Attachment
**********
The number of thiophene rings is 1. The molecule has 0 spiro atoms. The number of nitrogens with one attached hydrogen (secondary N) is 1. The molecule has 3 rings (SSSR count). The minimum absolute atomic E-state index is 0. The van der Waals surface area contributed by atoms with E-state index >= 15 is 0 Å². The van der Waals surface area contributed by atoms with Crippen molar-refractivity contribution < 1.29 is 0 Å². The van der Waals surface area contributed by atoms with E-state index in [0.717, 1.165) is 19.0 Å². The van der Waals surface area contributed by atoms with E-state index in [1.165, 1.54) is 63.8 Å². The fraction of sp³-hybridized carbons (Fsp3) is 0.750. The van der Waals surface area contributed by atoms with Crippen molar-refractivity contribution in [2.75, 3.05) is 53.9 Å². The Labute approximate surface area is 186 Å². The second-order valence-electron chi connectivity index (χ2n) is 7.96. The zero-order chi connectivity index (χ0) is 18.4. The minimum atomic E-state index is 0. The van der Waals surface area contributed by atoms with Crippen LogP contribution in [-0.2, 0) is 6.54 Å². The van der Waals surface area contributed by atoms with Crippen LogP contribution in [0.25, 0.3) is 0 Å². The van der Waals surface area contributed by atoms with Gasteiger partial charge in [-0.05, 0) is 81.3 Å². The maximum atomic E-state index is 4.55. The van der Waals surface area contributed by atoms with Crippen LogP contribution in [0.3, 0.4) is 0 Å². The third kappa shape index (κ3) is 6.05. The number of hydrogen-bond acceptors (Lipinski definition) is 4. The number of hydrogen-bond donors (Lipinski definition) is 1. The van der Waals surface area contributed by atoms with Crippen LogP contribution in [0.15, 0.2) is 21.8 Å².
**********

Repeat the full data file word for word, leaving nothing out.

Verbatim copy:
The number of thiophene rings is 1. The molecule has 0 spiro atoms. The number of nitrogens with one attached hydrogen (secondary N) is 1. The molecule has 3 rings (SSSR count). The minimum absolute atomic E-state index is 0. The van der Waals surface area contributed by atoms with E-state index >= 15 is 0 Å². The van der Waals surface area contributed by atoms with Crippen molar-refractivity contribution < 1.29 is 0 Å². The van der Waals surface area contributed by atoms with E-state index in [0.717, 1.165) is 19.0 Å². The van der Waals surface area contributed by atoms with E-state index in [1.165, 1.54) is 63.8 Å². The fraction of sp³-hybridized carbons (Fsp3) is 0.750. The van der Waals surface area contributed by atoms with Crippen molar-refractivity contribution in [2.75, 3.05) is 53.9 Å². The Labute approximate surface area is 186 Å². The second-order valence-electron chi connectivity index (χ2n) is 7.96. The zero-order chi connectivity index (χ0) is 18.4. The minimum atomic E-state index is 0. The van der Waals surface area contributed by atoms with Crippen LogP contribution in [-0.2, 0) is 6.54 Å². The van der Waals surface area contributed by atoms with Crippen LogP contribution in [0.25, 0.3) is 0 Å². The van der Waals surface area contributed by atoms with Gasteiger partial charge in [-0.05, 0) is 81.3 Å². The maximum atomic E-state index is 4.55. The van der Waals surface area contributed by atoms with Crippen LogP contribution in [0.3, 0.4) is 0 Å². The third kappa shape index (κ3) is 6.05. The number of hydrogen-bond acceptors (Lipinski definition) is 4. The number of hydrogen-bond donors (Lipinski definition) is 1. The van der Waals surface area contributed by atoms with Crippen LogP contribution in [0.15, 0.2) is 21.8 Å².